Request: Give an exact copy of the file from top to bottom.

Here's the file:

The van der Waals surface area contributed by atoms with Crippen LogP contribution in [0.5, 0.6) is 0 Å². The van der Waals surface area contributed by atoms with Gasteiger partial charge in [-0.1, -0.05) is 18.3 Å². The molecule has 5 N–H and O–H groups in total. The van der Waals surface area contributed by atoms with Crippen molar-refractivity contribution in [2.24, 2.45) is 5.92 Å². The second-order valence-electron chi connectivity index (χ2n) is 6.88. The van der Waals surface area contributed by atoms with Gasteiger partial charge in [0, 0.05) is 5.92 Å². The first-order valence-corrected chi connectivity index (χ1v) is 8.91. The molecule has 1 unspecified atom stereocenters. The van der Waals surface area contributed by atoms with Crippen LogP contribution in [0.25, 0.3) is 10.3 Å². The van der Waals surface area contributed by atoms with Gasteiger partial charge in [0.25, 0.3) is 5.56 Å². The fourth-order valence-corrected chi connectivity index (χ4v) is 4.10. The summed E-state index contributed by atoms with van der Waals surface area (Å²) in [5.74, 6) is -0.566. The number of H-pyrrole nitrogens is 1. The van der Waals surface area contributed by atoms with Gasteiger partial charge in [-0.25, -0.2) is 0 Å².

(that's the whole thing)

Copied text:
The van der Waals surface area contributed by atoms with Crippen LogP contribution in [0.5, 0.6) is 0 Å². The van der Waals surface area contributed by atoms with Gasteiger partial charge in [-0.1, -0.05) is 18.3 Å². The molecule has 5 N–H and O–H groups in total. The van der Waals surface area contributed by atoms with Crippen molar-refractivity contribution in [2.24, 2.45) is 5.92 Å². The second-order valence-electron chi connectivity index (χ2n) is 6.88. The van der Waals surface area contributed by atoms with Gasteiger partial charge in [0, 0.05) is 5.92 Å². The first-order valence-corrected chi connectivity index (χ1v) is 8.91. The molecule has 1 unspecified atom stereocenters. The van der Waals surface area contributed by atoms with Crippen LogP contribution in [0.25, 0.3) is 10.3 Å². The van der Waals surface area contributed by atoms with Gasteiger partial charge in [0.25, 0.3) is 5.56 Å². The fourth-order valence-corrected chi connectivity index (χ4v) is 4.10. The summed E-state index contributed by atoms with van der Waals surface area (Å²) in [5.74, 6) is -0.566. The number of H-pyrrole nitrogens is 1. The van der Waals surface area contributed by atoms with Gasteiger partial charge in [-0.25, -0.2) is 0 Å².